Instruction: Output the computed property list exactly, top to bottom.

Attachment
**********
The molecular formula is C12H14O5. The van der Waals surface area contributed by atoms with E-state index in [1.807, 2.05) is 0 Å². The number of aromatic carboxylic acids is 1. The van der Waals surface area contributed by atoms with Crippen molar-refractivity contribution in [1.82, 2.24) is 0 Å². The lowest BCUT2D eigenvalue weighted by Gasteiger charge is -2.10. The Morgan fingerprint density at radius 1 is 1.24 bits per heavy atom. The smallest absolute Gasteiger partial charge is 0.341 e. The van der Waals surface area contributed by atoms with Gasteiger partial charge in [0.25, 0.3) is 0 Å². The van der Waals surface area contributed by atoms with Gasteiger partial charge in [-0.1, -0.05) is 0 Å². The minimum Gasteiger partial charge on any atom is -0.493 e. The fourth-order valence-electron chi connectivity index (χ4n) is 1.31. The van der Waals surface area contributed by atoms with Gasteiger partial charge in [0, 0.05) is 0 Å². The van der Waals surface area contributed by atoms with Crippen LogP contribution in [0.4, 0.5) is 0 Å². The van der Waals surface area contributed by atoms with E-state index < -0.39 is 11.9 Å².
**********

The molecular formula is C12H14O5. The van der Waals surface area contributed by atoms with E-state index in [1.807, 2.05) is 0 Å². The number of aromatic carboxylic acids is 1. The van der Waals surface area contributed by atoms with Crippen molar-refractivity contribution in [1.82, 2.24) is 0 Å². The lowest BCUT2D eigenvalue weighted by Gasteiger charge is -2.10. The Morgan fingerprint density at radius 1 is 1.24 bits per heavy atom. The smallest absolute Gasteiger partial charge is 0.341 e. The van der Waals surface area contributed by atoms with Gasteiger partial charge in [0.25, 0.3) is 0 Å². The van der Waals surface area contributed by atoms with Gasteiger partial charge in [-0.1, -0.05) is 0 Å². The minimum Gasteiger partial charge on any atom is -0.493 e. The fourth-order valence-electron chi connectivity index (χ4n) is 1.31. The van der Waals surface area contributed by atoms with Gasteiger partial charge in [0, 0.05) is 0 Å². The van der Waals surface area contributed by atoms with Crippen LogP contribution in [0.4, 0.5) is 0 Å². The van der Waals surface area contributed by atoms with E-state index < -0.39 is 11.9 Å².